The setting was the soft sand, clear blue skies, and sunshine of the Kerkennah Islands off the southern coast of Tunisia – but instead of enjoying a well-earned rest, citizens from all over the 24 governorates of Tunisia gathered from 11-13 June for a deliberation on four key health sector challenges emerging from the recent regional population consultations on health.
Approximately 100 people selected by lottery from each of the governorates were divided into groups of 25 citizens each to form a ‘citizens’ jury’ with the task of pronouncing a verdict on specific questions around one of the four assigned topics:
1. Solidarity and health system financing mechanisms
2. Neighbourhood health services and coordination and integration of care
3. Health promotion and health culture
4. Confidence and revitalisation of the health sector
This event was a culmination of efforts to truly listen to the population under the societal dialogue programme supported by the Ministry of Health, WHO, and EU.
In 2013, health professionals, vulnerable population groups, and other ordinary citizens actively participated in focus group discussions on how they perceive and experience their health care. Their inputs contributed to a Health Sector Situation Analysis Report in early 2014 which was also based on a thorough literature review. Next, ‘Citizens’ Meetings on Health’ were organized in each governorate where further input was gathered on the key challenges in the health sector as well as people’s values and attitudes towards sector reforms. On this occasion, citizens also shared their views on how health services could be improved.
Faical Ben Salah, President of the Steering Committee on Societal Dialogue was amazed by the population’s enthusiasm: ‘The dynamic created by this societal dialogue programme has gone well beyond our expectations – we are hearing views from cross-sections of the population, from coastal fisherman to single mothers to schoolteachers to health professionals.’
Once the principal challenges facing Tunisia’s health system were clear, it was imperative to develop realistic strategic directions to meet those challenges. The citizens’ jury has contributed immensely to this process, by outlining the following broad areas as the citizens’ official recommendations to the government:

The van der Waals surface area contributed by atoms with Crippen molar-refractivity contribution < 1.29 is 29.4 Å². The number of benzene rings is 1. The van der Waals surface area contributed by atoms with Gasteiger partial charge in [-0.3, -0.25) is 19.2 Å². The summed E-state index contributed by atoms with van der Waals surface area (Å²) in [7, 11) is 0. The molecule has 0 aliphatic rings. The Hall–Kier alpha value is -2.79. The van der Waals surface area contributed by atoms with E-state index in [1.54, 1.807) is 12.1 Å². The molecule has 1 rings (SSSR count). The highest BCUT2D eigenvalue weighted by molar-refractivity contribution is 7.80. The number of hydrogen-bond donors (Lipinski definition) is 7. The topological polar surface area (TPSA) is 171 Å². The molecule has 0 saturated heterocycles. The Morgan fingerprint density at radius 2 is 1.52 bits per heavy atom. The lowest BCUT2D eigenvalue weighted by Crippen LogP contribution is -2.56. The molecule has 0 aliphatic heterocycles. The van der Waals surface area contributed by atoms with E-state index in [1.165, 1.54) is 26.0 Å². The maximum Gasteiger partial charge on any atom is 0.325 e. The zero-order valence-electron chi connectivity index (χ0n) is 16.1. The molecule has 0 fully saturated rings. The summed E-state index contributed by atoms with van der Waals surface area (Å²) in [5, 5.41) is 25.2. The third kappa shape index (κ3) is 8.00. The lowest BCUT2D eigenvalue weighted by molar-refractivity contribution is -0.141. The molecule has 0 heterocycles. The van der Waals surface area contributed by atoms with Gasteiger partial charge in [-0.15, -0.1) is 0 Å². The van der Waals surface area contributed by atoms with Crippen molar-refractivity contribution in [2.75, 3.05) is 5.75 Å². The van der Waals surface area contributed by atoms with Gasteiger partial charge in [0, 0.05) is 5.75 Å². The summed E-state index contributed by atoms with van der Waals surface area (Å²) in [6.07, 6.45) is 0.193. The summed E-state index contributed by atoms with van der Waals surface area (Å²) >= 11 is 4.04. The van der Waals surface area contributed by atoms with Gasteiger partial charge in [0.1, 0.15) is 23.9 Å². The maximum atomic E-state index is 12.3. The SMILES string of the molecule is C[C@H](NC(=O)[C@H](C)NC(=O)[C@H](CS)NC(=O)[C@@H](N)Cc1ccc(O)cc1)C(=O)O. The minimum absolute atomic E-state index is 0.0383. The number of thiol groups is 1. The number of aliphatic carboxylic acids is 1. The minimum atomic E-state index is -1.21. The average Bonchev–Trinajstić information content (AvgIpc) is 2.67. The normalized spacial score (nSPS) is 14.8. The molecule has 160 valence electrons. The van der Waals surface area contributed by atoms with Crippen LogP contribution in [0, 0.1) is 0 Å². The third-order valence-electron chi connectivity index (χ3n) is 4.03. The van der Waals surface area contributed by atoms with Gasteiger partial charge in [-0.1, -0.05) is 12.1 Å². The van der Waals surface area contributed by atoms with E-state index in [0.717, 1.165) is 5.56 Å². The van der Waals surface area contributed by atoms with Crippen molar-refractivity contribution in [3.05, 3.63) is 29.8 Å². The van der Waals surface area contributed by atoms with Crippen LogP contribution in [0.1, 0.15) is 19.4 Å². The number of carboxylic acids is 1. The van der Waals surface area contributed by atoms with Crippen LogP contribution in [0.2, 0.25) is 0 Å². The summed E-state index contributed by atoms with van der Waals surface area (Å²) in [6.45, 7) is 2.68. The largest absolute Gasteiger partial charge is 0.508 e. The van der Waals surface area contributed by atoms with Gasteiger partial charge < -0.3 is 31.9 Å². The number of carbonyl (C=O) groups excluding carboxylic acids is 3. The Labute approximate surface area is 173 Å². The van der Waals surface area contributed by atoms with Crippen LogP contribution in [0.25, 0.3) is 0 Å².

– Increase solidarity, equity and efficiency by merging the three national health insurance options offered and by integrating the schemes currently targeting the poor and vulnerable
– Strengthen the public sector as a cornerstone of health reforms, promote excellence and innovation in the public sector, develop transparency and accountability mechanisms
– Focus on community-based activities for health promotion and prevention, strengthen inter-sectorial actions
– Bring health services closer to the citizen and develop mechanisms for integration and coordination. For instance, reorganize referral modalities and establish primary health care teams for successful chronic disease management.
Strengthening of governance and health financing underpinned most citizens’ jury recommendations and should become the cornerstones of health system reform.
Deliberations highlighted a lack of trust in the health system and deep-rooted misunderstandings between professionals, ordinary citizens and the government administration. The dialogue initiated at the citizens’ jury contributed to a sort of “reconciliation” and needs to be continued in order to develop a common vision of health system development which all Tunisians truly own.
One of the citizens participating in the citizens’ jury stated ‘We Tunisian citizens hope and demand that concrete actions and actual implementation [will take place] beyond the promises made’.
The citizens’ jury recommendations will be detailed in a Citizens’ Report to be presented and discussed at the National Health Conference 3-5 September 2014. At that time, final decisions will be made on the strategic direction for the National Health Sector Vision and Policy.